Nevadans do not want their taxes raised for the purposes the governor and the Democratic tax hawks in the Nevada Assembly say they want to raise them.
The governor and the tax proponents are convinced that they know better on this matter than the voters. But a great deal of evidence suggests that, in this case, the greater wisdom lies with Nevada’s citizens.
A bit of background: In a statewide survey of 600 voters reported in early August by the Reno Gazette-Journal and KRNV-TV News4, 59 percent opposed raising taxes “if the money were spent on schools, higher education, social services, prisons and other state programs,” according to the Reno daily.
Those first four categories are precisely those cited by administration officials and Assembly Democrats when they argue that Nevadans should pay more taxes. Obviously, there is a major disagreement between the state’s current political leaders and those who elected them.
But there is even greater significance here. Consider the full context: For the last four years, the administration and Assembly Democrats have been making the case for higher taxes on an almost daily basis. But even after this four-year campaign, they’ve failed to convince the public.
So what is going on? First, as the Gazette-Journal / News4 poll makes very clear, Nevada voters reject the tax-hike campaign at its core: They don’t believe that putting hundreds of millions of new tax dollars into the state’s major tax-consuming programs would really return enough new real value to the statewide community to make the expense worth the cost.
On this point, the public is surely correct. Each of the four specific categories of state government expense mentioned in the poll question are areas of state-privileged monopoly. The first two especially—tax-supported government K-12 education and the state college / university system—already eat up 52 percent of the state general fund budget. The same two have also, for years, erected defenses in depth against any real reforms. Knowing this, voters recognize intuitively that the marginal utility of more tax dollars in these areas would be extremely low.
A second thing going on most likely is that voters are also reacting against a particularly disingenuous assumption that tax advocates always smuggle into this tax debate. That assumption? That Silver State taxpayers must fund services for everyone who wants to show up on Nevada’s doorstep. You can hear this notion right in the definition of the so-called “structural deficit” problem: “Our revenue stream is not keeping pace with population growth.”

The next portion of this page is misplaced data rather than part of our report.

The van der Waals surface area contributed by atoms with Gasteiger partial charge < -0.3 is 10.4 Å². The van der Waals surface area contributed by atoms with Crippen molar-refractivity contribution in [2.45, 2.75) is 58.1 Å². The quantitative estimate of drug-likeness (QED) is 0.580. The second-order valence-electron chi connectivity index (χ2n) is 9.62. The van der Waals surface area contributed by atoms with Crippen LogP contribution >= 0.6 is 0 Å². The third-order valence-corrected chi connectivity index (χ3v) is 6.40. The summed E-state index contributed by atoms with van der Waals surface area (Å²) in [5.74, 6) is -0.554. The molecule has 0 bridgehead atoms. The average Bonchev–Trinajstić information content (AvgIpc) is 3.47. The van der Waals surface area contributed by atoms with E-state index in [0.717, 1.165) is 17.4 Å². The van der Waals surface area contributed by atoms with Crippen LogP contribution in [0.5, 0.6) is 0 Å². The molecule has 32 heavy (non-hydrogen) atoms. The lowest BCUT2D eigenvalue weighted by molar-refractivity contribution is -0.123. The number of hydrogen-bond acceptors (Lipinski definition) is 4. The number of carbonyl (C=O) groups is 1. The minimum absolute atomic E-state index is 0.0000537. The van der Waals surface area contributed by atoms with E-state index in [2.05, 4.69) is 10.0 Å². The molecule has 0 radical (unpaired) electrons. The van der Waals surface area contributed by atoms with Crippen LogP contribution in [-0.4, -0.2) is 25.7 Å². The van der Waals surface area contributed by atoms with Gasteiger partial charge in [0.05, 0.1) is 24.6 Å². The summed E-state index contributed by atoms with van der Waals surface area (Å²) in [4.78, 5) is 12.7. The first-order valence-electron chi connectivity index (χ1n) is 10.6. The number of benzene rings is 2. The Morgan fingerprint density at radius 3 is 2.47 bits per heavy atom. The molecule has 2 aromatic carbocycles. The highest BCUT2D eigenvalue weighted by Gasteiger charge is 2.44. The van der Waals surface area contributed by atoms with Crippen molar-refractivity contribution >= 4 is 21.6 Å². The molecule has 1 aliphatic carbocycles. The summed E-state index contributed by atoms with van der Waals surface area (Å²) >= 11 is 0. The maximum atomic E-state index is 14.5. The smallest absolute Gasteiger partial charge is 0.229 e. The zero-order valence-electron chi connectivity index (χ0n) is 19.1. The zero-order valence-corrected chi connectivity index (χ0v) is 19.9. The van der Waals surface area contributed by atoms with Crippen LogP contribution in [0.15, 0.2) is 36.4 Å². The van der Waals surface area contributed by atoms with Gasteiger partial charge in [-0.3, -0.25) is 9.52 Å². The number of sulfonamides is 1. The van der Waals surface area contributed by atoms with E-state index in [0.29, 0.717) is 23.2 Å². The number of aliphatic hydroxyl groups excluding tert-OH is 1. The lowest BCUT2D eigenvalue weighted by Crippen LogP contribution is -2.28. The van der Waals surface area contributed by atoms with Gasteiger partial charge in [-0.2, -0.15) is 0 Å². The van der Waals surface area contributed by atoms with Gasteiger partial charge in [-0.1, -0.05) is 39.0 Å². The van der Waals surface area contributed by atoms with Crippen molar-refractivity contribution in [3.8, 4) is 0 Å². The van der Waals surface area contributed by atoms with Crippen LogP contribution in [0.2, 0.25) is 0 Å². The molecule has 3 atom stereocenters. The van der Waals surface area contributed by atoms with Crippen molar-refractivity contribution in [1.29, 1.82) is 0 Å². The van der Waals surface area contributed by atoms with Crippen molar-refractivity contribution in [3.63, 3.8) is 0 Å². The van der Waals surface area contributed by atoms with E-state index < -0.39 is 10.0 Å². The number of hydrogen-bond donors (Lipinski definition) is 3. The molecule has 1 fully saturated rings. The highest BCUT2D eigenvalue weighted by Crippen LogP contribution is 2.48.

Observe that there is a problem here only to the extent that the State of Nevada keeps attempting to socialize, or collectivize, the costs of newcomers’ services. To the extent that individuals moving to Nevada are expected to pay their own way, the entire problem evaporates. Yet so long as Nevada’s political establishment continues to insist on its old, failing, essentially socialist model for public school funding, no amount of tax money will ever fix the state’s budget—or education—problems.
Finally, there is likely a third reason why Nevada voters are emphatically rejecting the new tax burdens being peddled by the state’s political class. That reason is our increasingly hard-pressed and struggling economy—both here in Nevada and across America.
Today unemployment is growing again and the overall economy is stumbling back toward a serious “double dip” recession—or worse. Naturally in such circumstances Nevadans are uneasy about permitting new taxes—which are always economically destructive. Economists agree with them: When your economy is beginning to flounder, it’s the last time in the world to slap on substantial new taxes. Yet this is exactly what state tax proponents are eager to do.
Amazingly, Nevada’s tax-hawks are effectively following the infamous example of former President Herbert Hoover. Facing similar economic circumstances in 1932, Hoover prepared a massive tax increase bill that Congress passed into law as the Revenue Act of 1932. Those new and heavier federal taxes, coupled with a rising tax burden at state and local levels, played a major role in turning a business-cycle slump into the Great Depression—and then aggravating it for years.
Nevada is not Depression-proof. Yet the only question about higher Silver State taxes is how much damage they will do to our economy—increasingly wobbly under the combined effects of 9-11 and 20 months of slow-motion stock market crash.
Nevada voters are wise enough to know that Hoover-nomics is not the economics for modern Nevada. Are state legislators as wise?
Steven B. Miller is policy director for the Nevada Policy Research Institute.